“I like that ‘dry spots of ignorance’ phrasing,” said Davis, whose work is also featured in permanent installations at OSU’s Lonnie B. Harris Black Cultural Center. “Because a lot of times, with the work I’ve been making in the last five years, I’ve thought about my own personal dry spots of ignorance, like African-American history that I didn’t learn or didn’t get a chance to learn when I was a kid, or that I didn’t have the desire at that point to learn. So, my work now is me kind of making up for that — course correcting this dry spot of ignorance that I had growing up, and hopefully, in turn, filling in the gaps for other people who have that same kind of lack of education when it comes to African-American history.”  

Wilson also asked the artists how they decide whether an idea they have for a new artwork or series is worth investing their time and energy into, noting the unique challenges that artists experience in questioning whether their work holds up in heavy and intense moments in time.  

“I think that goes back to the obligation idea; the feeling that we’re obligated, as Black artists, to speak to what’s happening today,” said Davis. “I think that’s where the pressure comes from, and it can be put on by yourself, by your community, and just watching the news every day and seeing things happen makes you feel like you’re supposed to respond in a certain way. But I don’t think you’re supposed to; I think it’s important to, but not necessary. I struggled with this a little bit last year after George Floyd, and when I was in the studio working and feeling like I needed to make paintings that spoke to it, because you see his portrait all over the place: on buildings, people posting his face on Instagram, and you feel like, ‘I’m supposed to do something with this,’ but I had to come back to the idea that, just as a Black artist, making art, being in the community, and doing positive things is enough.”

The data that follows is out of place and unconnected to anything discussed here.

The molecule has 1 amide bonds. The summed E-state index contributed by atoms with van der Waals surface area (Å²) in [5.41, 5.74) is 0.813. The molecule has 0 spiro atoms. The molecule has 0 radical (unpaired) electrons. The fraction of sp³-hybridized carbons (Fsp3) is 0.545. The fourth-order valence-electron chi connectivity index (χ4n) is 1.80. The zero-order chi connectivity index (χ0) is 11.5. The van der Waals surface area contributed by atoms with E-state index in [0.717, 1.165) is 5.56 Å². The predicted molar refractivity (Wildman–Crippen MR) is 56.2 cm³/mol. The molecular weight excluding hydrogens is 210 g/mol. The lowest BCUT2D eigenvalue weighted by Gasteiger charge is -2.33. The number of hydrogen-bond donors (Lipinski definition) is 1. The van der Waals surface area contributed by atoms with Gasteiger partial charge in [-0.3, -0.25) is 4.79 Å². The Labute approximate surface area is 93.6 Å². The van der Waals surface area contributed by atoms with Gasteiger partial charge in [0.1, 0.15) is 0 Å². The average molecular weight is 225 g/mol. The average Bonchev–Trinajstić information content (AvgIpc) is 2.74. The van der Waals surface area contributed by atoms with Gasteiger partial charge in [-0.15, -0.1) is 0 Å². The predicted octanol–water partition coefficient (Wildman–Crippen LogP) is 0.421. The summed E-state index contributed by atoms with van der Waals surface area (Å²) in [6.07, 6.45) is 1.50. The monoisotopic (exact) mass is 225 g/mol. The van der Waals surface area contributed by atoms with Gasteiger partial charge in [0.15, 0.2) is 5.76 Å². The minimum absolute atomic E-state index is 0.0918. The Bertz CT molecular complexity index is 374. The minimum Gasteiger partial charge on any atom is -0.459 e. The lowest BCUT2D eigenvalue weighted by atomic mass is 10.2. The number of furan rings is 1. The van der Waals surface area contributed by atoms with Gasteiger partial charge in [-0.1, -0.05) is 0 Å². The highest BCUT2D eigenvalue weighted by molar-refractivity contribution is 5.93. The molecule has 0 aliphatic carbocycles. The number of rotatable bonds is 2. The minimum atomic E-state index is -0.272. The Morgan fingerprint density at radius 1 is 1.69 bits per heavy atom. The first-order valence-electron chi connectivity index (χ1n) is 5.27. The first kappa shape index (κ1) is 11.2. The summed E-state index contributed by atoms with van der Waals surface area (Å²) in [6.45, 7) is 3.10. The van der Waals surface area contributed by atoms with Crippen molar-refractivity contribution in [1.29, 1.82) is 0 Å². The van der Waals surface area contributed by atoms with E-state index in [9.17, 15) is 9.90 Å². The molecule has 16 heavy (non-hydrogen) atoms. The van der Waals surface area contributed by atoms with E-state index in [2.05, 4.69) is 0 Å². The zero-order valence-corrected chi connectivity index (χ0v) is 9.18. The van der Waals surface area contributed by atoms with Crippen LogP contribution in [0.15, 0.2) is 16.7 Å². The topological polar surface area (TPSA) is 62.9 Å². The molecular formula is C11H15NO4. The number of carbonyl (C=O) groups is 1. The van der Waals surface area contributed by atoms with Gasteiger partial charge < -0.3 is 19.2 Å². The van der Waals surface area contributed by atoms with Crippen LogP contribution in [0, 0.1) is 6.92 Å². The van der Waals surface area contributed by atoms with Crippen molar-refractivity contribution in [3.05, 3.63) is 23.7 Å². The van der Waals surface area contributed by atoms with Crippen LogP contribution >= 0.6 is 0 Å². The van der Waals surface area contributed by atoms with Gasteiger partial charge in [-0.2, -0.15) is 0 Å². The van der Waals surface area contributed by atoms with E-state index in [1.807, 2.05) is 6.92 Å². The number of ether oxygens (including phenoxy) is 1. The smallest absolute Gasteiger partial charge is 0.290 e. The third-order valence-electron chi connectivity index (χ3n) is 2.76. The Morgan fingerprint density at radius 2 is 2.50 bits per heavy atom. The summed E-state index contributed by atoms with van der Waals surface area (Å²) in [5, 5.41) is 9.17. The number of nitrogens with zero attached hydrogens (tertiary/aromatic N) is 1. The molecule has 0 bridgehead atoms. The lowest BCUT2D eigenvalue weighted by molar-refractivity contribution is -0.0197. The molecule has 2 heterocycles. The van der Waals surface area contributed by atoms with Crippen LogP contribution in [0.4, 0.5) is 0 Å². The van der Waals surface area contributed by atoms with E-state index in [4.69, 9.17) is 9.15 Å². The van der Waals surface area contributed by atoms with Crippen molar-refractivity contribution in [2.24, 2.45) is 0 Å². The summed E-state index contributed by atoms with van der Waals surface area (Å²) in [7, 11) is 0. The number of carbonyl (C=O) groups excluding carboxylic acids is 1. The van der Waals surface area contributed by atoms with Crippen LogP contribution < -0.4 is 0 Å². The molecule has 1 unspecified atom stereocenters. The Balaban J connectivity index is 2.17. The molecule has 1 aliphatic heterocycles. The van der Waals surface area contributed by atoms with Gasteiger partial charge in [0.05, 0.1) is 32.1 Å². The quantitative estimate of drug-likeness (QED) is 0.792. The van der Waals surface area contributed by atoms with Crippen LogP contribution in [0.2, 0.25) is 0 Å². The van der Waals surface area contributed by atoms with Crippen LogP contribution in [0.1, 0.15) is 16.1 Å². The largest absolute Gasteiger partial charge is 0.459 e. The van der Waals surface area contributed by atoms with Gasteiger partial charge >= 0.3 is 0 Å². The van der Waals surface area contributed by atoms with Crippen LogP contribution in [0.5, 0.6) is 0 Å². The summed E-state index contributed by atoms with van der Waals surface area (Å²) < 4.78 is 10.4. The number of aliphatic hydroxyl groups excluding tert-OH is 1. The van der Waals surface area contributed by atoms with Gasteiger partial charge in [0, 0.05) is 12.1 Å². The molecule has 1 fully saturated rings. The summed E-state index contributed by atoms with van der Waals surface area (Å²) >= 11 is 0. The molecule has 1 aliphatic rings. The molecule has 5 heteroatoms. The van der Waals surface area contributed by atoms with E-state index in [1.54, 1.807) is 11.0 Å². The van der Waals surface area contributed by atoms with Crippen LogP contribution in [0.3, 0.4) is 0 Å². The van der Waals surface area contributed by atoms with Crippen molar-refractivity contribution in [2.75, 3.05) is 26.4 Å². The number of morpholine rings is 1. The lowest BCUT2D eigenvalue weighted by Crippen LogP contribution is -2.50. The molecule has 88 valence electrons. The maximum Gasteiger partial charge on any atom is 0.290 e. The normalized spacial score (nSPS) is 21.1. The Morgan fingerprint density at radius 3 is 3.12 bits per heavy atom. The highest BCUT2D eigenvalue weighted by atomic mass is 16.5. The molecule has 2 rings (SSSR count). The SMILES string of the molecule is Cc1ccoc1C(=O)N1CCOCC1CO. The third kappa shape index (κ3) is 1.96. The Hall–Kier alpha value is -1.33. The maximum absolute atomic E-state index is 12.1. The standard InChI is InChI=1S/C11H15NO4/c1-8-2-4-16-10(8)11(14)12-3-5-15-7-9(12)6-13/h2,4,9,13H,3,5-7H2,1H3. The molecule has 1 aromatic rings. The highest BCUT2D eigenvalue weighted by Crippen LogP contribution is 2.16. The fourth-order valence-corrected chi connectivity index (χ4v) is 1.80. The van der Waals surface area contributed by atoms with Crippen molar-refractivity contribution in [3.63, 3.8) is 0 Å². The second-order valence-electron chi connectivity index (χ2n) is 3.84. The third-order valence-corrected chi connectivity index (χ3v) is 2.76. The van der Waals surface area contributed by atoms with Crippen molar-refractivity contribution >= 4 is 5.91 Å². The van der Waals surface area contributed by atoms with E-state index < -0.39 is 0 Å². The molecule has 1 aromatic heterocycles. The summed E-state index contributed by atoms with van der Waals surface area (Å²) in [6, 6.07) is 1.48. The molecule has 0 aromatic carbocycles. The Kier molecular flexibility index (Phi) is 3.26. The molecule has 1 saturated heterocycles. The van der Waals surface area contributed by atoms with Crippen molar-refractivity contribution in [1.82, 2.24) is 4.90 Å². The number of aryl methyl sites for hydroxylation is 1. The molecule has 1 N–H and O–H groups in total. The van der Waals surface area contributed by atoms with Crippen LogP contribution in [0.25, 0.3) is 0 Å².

Join the Celebration  

A closing reception will take place at the main gallery from 3:00 – 5:00 p.m. on June 19, the final day of the exhibit. The show will later travel to the Chehalem Cultural Center in Newburg, where the Parrish Gallery will provide the opportunity to feature additional Black and African artists from across the state.   

“Once the show was really starting to come together, and I started finding artists on top of everything that was happening in the world, I really wanted to expand the show and include more people,” said Wilson. “And then the Chehalem Cultural Center invited me to do the show again up there. It’s going to take all of the great things that the Arts Center started and really invested in and trusted me with, and take this opportunity to the next level.”  

More information about the exhibit, including links to the artists’ websites, can be found on the Art Center’s website.  

“Black Matter” is made possible through the sponsorship support of the Oregon Cultural Trust, the NAACP Corvallis/Albany branch, the Howland Fund, the Steele Family Fund, Tom and Kelli Steele, and Sharon Rackham King.   

By Emilie Ratcliff